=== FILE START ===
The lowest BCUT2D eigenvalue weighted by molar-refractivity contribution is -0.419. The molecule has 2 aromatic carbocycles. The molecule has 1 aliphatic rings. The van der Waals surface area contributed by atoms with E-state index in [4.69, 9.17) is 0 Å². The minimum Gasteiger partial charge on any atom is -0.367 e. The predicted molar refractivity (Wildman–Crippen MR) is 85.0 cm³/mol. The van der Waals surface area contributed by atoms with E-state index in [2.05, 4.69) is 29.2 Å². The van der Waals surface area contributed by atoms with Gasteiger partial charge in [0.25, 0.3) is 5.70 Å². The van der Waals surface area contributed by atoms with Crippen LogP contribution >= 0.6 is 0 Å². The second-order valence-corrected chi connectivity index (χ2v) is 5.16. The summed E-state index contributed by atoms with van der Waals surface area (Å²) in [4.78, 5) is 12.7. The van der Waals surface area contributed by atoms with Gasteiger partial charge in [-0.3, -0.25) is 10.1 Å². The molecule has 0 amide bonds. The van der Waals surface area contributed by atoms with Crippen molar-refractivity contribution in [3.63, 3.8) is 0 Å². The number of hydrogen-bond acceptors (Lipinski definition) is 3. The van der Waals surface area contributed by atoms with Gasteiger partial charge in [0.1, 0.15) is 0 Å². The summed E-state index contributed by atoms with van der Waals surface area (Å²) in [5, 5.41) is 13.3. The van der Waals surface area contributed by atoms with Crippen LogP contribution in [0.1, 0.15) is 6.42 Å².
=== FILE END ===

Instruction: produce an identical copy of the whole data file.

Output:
The lowest BCUT2D eigenvalue weighted by molar-refractivity contribution is -0.419. The molecule has 2 aromatic carbocycles. The molecule has 1 aliphatic rings. The van der Waals surface area contributed by atoms with E-state index in [4.69, 9.17) is 0 Å². The minimum Gasteiger partial charge on any atom is -0.367 e. The predicted molar refractivity (Wildman–Crippen MR) is 85.0 cm³/mol. The van der Waals surface area contributed by atoms with E-state index in [2.05, 4.69) is 29.2 Å². The van der Waals surface area contributed by atoms with Gasteiger partial charge in [0.25, 0.3) is 5.70 Å². The van der Waals surface area contributed by atoms with Crippen LogP contribution >= 0.6 is 0 Å². The second-order valence-corrected chi connectivity index (χ2v) is 5.16. The summed E-state index contributed by atoms with van der Waals surface area (Å²) in [4.78, 5) is 12.7. The van der Waals surface area contributed by atoms with Gasteiger partial charge in [-0.3, -0.25) is 10.1 Å². The molecule has 0 amide bonds. The van der Waals surface area contributed by atoms with Crippen molar-refractivity contribution in [3.63, 3.8) is 0 Å². The number of hydrogen-bond acceptors (Lipinski definition) is 3. The van der Waals surface area contributed by atoms with Gasteiger partial charge in [0.1, 0.15) is 0 Å². The summed E-state index contributed by atoms with van der Waals surface area (Å²) in [5, 5.41) is 13.3. The van der Waals surface area contributed by atoms with Crippen LogP contribution in [0.1, 0.15) is 6.42 Å².